After the final, news broke that Newbee would be disbanding, so Vici jumped at the opportunity to sign Hao, who was generally considered the best carry in China at the time, and also to make the roster fully Chinese.
I knew what that meant for me. I had lost my chance to compete at TI, and just months after my biggest accomplishment, the dream that I had worked so hard for was on the verge of slipping away.
My self-confidence took a huge hit and I fell into a very dark place, one that took me a long time to get out of. Looking back now, I know why it happened, but at the time, it felt like my whole world had been shattered.
Four years ago
It wasn’t until the following year that I finally got back onto a proper team when I joined Faceless. We were doing really well in the South East Asia region, but sadly we always underperformed in international competition.
In all honesty, I blame myself. I still hadn’t fully recovered from what happened with VG, and I wasn’t in the best mental state at the time. Looking back now, I regret many of the decisions I made. I wasn’t a good teammate, and I constantly urged and rushed people to play better because I felt like I needed to get back to the top right away.
In the past, I used to be that guy that raised the team morale and kept everyone happy and hyped to play, but during this period, I was the complete opposite. Nothing was ever good enough for me and I kept trying to push people past their limit. Sadly, this period also damaged my relationship with iceiceice, who I still consider one of my closest friends, and who I really owe a lot to in my life.
Three years ago
In July 2017, Faceless disbanded and I spent some time away from the pro scene. I took jobs as an analyst and caster, but while I enjoyed those roles, I always felt a desire to get back into playing, but I knew I needed time to reset and overcome the negativity that had been brewing in my head for the past few years.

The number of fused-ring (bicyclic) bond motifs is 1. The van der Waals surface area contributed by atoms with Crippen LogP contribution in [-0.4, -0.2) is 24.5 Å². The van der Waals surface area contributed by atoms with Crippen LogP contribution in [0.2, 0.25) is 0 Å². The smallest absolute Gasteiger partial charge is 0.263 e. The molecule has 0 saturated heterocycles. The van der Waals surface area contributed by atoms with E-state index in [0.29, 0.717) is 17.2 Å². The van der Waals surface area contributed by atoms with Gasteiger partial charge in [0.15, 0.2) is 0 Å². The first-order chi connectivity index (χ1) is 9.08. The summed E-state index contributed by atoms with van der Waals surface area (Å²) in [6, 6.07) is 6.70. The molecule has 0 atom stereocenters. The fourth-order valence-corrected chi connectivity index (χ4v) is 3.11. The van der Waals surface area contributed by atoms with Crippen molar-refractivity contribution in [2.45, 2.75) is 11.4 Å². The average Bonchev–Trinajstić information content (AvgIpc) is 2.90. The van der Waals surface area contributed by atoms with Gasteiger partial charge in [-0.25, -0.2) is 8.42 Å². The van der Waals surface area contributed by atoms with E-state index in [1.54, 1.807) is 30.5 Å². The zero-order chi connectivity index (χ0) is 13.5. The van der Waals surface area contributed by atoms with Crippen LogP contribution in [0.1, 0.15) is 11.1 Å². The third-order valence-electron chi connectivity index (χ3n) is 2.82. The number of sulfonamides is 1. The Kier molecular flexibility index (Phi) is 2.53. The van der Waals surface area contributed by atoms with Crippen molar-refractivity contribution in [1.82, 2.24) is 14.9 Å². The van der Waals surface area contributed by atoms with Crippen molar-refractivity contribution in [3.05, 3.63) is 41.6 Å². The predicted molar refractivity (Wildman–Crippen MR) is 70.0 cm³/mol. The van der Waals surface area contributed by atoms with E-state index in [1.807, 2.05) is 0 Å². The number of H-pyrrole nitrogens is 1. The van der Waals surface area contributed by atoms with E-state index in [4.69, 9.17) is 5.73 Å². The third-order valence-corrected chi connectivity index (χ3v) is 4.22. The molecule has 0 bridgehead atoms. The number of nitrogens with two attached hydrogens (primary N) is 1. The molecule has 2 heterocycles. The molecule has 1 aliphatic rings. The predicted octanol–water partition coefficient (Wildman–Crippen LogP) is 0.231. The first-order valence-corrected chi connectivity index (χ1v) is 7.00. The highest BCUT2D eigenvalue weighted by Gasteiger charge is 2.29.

So why did I leave T1? After everything I’ve been through, both physically and mentally over the past ten years, I’m at a point in my life now where finding the right situation is the most important thing to me. I truly believe that with the right organization, the right team, and the right opportunity I can be the best player in the world.
I don’t know what the future holds for me. If this is it, I’ve had a good run. Better than most.
But I know my story isn’t over yet. I’ve never been in a better mindset than I am right now. I got professional help to finally get over everything that happened in the past, and this is the first time I’ve ever really felt comfortable talking about everything that happened.
Leaving T1 was bittersweet, but my short time with the team rekindled a fire inside me that I thought I had lost forever. I’ve never been more determined than I am right now to prove myself. I’m more mature now, and I’ve learned so much from my experiences, and I feel like I’m a better player now than I’ve ever been.
It’s been a long and winding road, but I know I’m just at the start of it.
(A week after this article was posted, Black^ signed a new contract with LGD.int – Ed)